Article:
Harassment of Soviet Jews Continues
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Harassment of Soviet Jews Continues

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The harassment of Jews seeking to emigrate from the Soviet Union continues without abatement. Jewish sources here informed the Jewish Telegraphic Agency. The sources gave the names of Jews in several Russian cities who they said were fired from their jobs or expelled from professional organizations after applying for visas to go to Israel. They also reported that a Jewish lecturer at the Pedagogical Institute at Teselinograd, Naum Sheffer, was arrested last month and sentenced to 18 months imprisonment for allegedly slandering the Soviet Union.

The sources said that Grigory Sversky, a Jewish writer was ousted from the writers organization after applying for an exit visa and two painters, Yuri Superman and Igor Galanin were ordered to turn in their membership cards in the artists organization. Superman and Galanin have appealed to the central organization in Moscow to have their membership restored.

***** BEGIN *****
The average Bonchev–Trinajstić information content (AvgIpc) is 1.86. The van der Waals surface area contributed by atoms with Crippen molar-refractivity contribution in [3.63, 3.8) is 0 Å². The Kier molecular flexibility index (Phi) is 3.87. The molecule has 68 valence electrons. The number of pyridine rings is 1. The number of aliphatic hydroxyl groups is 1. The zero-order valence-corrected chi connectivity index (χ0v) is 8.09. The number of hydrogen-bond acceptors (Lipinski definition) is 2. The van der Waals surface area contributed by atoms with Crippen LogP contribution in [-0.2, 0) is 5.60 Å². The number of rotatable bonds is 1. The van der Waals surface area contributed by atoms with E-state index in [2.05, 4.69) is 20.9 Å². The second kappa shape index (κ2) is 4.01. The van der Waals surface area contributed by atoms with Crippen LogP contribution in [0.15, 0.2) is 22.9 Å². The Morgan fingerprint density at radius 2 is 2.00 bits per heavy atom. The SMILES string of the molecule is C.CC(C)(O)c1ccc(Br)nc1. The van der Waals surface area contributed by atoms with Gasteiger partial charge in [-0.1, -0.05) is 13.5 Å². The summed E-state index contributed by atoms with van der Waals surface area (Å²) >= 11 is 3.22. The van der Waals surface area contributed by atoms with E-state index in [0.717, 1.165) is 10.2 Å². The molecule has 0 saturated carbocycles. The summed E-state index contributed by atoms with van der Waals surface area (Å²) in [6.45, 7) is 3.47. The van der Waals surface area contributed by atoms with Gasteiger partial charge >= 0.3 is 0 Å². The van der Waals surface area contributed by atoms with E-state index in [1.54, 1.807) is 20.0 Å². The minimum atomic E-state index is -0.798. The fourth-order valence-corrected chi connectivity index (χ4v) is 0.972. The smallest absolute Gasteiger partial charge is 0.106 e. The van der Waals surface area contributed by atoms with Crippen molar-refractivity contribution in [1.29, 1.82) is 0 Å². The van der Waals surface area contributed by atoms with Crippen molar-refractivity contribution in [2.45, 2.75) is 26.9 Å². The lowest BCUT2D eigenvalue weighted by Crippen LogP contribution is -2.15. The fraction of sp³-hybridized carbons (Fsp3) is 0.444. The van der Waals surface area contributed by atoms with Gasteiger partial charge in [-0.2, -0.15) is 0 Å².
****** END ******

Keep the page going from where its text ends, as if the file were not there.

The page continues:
Nalina Polishchuk, a teacher at a radio-technical institution and Aleksander Lifshitz, 34, head of the Electro-Technical Institute in Novosibirsk were fired after applying for emigration. Lifshitz was called a traitor by his colleagues when he asked for the character reference required of all visa applicants. His 63-year-old father, Solomon, a lecturer at the institute, was dismissed and forced to resign from another post he held. Lev Gendin, chief engineer at an automation laboratory was fired Oct. 27 after applying for a visa. His superior, Vasmanov, called him a hostile element when he asked for a character reference.

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